A spokesperson for the National Conference of Bar Examiners (NCBE), which drafts a segment of the test, told 'The Hill' just earlier this month that states and jurisdiction could decide to offer the test through vendors such as ExamSoft, Extegrity and ILG Technologies.


The Public Chamber of the Russian Federation reported a DDoS attack on its website


The website of the Public Chamber (OP) of Russia was attacked by hackers. The site of the project on the fight against fakes at all levels feikam[.]net was also subjected to a DDoS attack. Currently, there is no access to sites, an error appears when trying to access them.

Alexander Malkevich, the head of the expert advisory group of the Public Chamber of Russia on public control of remote electronic voting, said that the attack began after the end of receiving votes from online voters.

In his opinion, the attack is connected with the active work of the Public Chamber of the Russian Federation to expose fakes about the all-Russian vote on amendments to the Constitution.

"In the evening of June 30, after the official end of the online voting process, the website of the Public Chamber of the Russian Federation was attacked by hackers who managed to interrupt its normal operation for a while. This is very similar to the retribution of those who were prevented by members of the Chamber from wreaking havoc during the voting, especially considering that there was the hack of the site http://feikam.net/  at the same time," he noted.

According to Mr. Malkevich, 5 thousand fakes were found on the Internet, and their number has grown several times as the voting began to approach. Earlier, he noted that mostly false information about the amendments to the Constitution is distributed through the media-foreign agents and in social networks.

It's important to note that All-Russian voting began on June 25 throughout Russia and lasted until July 1. On it, citizens were asked whether they approve of the amendments to the Constitution. The "Yes" and "No" options were indicated in the Bulletin. The main amendment is the nullification of Vladimir Putin’s presidency so that he can become president again.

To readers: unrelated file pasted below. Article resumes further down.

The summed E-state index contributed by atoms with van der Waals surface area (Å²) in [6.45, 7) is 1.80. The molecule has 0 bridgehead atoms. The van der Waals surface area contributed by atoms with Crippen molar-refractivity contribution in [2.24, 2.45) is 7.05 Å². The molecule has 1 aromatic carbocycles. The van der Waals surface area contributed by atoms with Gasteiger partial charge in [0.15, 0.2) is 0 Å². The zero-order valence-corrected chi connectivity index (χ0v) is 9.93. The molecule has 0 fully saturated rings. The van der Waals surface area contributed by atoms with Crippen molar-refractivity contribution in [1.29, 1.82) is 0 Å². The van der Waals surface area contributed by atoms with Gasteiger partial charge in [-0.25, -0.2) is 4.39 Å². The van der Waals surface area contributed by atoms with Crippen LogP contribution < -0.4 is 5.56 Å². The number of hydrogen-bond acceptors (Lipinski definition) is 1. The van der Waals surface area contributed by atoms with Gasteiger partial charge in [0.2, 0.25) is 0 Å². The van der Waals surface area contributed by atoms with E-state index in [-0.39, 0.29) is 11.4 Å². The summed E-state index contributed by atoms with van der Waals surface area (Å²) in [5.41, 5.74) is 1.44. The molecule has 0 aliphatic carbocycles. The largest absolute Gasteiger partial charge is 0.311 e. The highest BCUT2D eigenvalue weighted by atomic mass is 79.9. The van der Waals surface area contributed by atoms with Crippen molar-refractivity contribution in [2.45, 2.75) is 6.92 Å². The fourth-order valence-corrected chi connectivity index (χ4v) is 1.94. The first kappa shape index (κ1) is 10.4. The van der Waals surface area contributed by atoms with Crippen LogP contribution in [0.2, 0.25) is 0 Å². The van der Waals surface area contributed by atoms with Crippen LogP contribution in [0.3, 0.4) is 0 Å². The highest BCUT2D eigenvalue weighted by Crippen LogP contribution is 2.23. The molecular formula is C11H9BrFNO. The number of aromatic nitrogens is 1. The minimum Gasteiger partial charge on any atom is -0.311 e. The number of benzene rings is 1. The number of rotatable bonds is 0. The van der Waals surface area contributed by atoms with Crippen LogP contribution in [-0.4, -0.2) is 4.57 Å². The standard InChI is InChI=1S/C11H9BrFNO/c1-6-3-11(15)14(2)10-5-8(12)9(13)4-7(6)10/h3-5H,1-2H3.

UPnP Vulnerability Affects Billion of Devices Allowing DDoS Attacks, Data Exfiltration


A new security vulnerability affecting devices running UPnP protocol has been discovered by a researcher named Yunus Çadırcı; dubbed as CallStranger the security flaw could be exploited by remote unauthenticated attackers to perform a number of malicious acts such as data exfiltration and distributed denial-of-service popularly known as DDoS attacks.

UPnP protocol is designed to speed up the process of automatic discovery and to facilitate interaction with devices on a network, it doesn't have any kind of verification or authentication and therefore is supposed to be employed within trusted LANs. Most of the internet-connected devices contain support for UPnP, however, the Device Protection service responsible for adding security features has not been broadly accepted.

The security vulnerability that is being tracked as CVE-2020-12695, affects Windows PCs, TVs, Cisco, Belkin Broadcom, Dell, D-Link, Gaming Consoles, Samsung, routers from Asus, Huawei, ZTE, TP-Link and probably many more.

While giving insights into his discovery, Çadırcı told, “[The vulnerability] is caused by Callback header value in UPnP SUBSCRIBE function can be controlled by an attacker and enables an SSRF-like vulnerability which affects millions of Internet-facing and billions of LAN devices.”

“Home users are not expected to be targeted directly. If their internet-facing devices have UPnP endpoints, their devices may be used for DDoS source. Ask your ISP if your router has Internet-facing UPnP with CallStranger vulnerability — there are millions of consumer devices exposed to the Internet. Don't port forward to UPnP endpoints,” he further added.

“Because it also can be used for DDoS, we expect botnets will start implementing this new technique by consuming end-user devices. Because of the latest UPnP vulnerabilities, enterprises blocked Internet exposed UPnP devices so we don’t expect to see port scanning from the Internet to Intranet but Intranet2Intranet may be an issue.” The researcher concluded.

In order to stay safe, vendors are recommended to act upon the latest specifications put forth by the OCF, and users are advised to actively look out for vendor support channels for updates. Meanwhile, Device manufacturers are advised to disable the UPnP protocol on Internet-obtainable interfaces.